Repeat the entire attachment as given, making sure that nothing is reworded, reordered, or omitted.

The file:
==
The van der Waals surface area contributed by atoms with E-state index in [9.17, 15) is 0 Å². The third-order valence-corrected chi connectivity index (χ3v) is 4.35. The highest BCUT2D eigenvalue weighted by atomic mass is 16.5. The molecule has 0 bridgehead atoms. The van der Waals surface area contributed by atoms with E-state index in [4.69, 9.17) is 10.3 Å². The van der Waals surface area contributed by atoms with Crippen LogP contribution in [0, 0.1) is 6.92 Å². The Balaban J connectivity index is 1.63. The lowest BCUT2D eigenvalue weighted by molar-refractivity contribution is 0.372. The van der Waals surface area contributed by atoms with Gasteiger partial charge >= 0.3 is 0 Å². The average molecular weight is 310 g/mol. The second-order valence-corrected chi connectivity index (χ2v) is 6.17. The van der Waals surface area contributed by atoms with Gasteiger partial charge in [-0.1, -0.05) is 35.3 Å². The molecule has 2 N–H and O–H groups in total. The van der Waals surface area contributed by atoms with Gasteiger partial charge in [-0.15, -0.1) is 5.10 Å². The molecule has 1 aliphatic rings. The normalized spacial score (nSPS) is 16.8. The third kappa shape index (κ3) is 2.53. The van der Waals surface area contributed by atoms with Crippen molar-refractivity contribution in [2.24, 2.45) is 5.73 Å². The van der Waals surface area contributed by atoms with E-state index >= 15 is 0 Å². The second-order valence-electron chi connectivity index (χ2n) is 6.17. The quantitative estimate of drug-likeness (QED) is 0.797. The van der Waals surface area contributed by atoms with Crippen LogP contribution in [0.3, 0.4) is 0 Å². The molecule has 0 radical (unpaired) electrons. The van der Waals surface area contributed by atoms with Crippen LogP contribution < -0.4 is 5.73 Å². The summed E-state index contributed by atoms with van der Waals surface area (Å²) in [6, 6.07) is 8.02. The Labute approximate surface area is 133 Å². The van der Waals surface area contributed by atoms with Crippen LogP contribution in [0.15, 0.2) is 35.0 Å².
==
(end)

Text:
The van der Waals surface area contributed by atoms with E-state index in [9.17, 15) is 0 Å². The third-order valence-corrected chi connectivity index (χ3v) is 4.35. The highest BCUT2D eigenvalue weighted by atomic mass is 16.5. The molecule has 0 bridgehead atoms. The van der Waals surface area contributed by atoms with E-state index in [4.69, 9.17) is 10.3 Å². The van der Waals surface area contributed by atoms with Crippen LogP contribution in [0, 0.1) is 6.92 Å². The Balaban J connectivity index is 1.63. The lowest BCUT2D eigenvalue weighted by molar-refractivity contribution is 0.372. The van der Waals surface area contributed by atoms with Gasteiger partial charge >= 0.3 is 0 Å². The average molecular weight is 310 g/mol. The second-order valence-corrected chi connectivity index (χ2v) is 6.17. The van der Waals surface area contributed by atoms with Gasteiger partial charge in [-0.1, -0.05) is 35.3 Å². The molecule has 2 N–H and O–H groups in total. The van der Waals surface area contributed by atoms with Gasteiger partial charge in [-0.15, -0.1) is 5.10 Å². The molecule has 1 aliphatic rings. The normalized spacial score (nSPS) is 16.8. The third kappa shape index (κ3) is 2.53. The van der Waals surface area contributed by atoms with Crippen molar-refractivity contribution in [2.24, 2.45) is 5.73 Å². The van der Waals surface area contributed by atoms with E-state index >= 15 is 0 Å². The second-order valence-electron chi connectivity index (χ2n) is 6.17. The quantitative estimate of drug-likeness (QED) is 0.797. The van der Waals surface area contributed by atoms with Crippen LogP contribution in [0.3, 0.4) is 0 Å². The molecule has 0 radical (unpaired) electrons. The van der Waals surface area contributed by atoms with Crippen LogP contribution < -0.4 is 5.73 Å². The summed E-state index contributed by atoms with van der Waals surface area (Å²) in [6, 6.07) is 8.02. The Labute approximate surface area is 133 Å². The van der Waals surface area contributed by atoms with Crippen LogP contribution in [0.15, 0.2) is 35.0 Å².